Registered: 03-26-2003
Thu, 03-27-2003 - 12:29am
Re-read your last post, it gives you the answer to every question you have. Why are your in-laws involved? Because there's is a dysfunctional family - of which you're now a part of. Why do they think you should stay? Because that's exactly how they did it. Why does your husband think his mother's a 'real woman'? Because SHE'S the example of what a woman is - a perfect woman. Just as it's been said, the example we have growing up is the standard for which we base ourselves and our lives. Your husband thinks his mother is perfect because she's his base for "right" and "normal". He acts just like his father -- his male base for "right" and "normal". He also expects you to react and behave just as his mother did - obviously, again because it's what was his example of 'right' and 'normal'. He doesn't think there's anything wrong with what he's doing, it's what he grew up learning to do. Now that you see how this truly does trickle from one generation to the next you can see first hand what this environment will mean to your children's lives. It's no joke and there's no maybe -- unless you want them to live like you are living they'll have to be in an environment that doesn't include what it does now.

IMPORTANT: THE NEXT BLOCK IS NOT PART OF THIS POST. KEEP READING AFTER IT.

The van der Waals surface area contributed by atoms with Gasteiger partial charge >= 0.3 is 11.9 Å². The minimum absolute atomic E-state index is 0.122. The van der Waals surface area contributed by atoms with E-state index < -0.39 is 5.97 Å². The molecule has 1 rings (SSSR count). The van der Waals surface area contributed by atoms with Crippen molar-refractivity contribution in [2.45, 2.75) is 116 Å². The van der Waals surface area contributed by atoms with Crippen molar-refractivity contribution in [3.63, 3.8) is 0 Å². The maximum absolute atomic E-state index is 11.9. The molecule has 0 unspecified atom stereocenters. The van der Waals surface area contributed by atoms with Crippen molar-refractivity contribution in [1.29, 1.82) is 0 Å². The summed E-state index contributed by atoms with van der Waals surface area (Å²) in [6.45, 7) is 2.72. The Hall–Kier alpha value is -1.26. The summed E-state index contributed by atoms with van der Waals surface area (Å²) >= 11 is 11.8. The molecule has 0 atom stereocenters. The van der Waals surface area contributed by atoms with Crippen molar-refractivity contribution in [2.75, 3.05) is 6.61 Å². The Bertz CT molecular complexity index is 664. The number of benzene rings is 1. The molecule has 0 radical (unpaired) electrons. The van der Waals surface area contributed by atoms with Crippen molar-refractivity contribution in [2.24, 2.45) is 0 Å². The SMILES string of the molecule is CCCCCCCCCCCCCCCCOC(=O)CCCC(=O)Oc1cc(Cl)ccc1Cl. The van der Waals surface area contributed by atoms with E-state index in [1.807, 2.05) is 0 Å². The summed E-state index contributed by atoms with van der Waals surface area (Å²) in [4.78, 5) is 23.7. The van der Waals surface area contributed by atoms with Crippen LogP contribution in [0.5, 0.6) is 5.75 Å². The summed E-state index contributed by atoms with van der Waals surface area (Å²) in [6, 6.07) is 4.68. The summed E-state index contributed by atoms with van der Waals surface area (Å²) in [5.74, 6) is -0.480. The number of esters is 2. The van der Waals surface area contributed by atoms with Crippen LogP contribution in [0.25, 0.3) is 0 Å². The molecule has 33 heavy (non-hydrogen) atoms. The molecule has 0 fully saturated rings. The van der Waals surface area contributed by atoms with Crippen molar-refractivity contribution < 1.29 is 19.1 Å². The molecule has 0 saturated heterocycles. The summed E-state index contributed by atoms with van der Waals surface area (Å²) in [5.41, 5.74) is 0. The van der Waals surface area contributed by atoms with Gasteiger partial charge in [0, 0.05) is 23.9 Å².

Your inlaws and your husband are abusive and dysfunctional, but like many in these relatinships, they don't think there's anything wrong here. No doubt his parent's grew up in similar environments. GET OUT, GET OUT, GET OUT, GET OUT!

Please post on the Recognizing and Dealing With Domestic Abuse board too!

cl-2nd_life








"Ignoring the facts
does not change the facts"
iVillage Member
Registered: 03-26-2003
Thu, 03-27-2003 - 8:49am
I did post there and got alot of good advice. I've never realized until now that this is abuse and I don't want my kids to follow. I really appreciate your help!!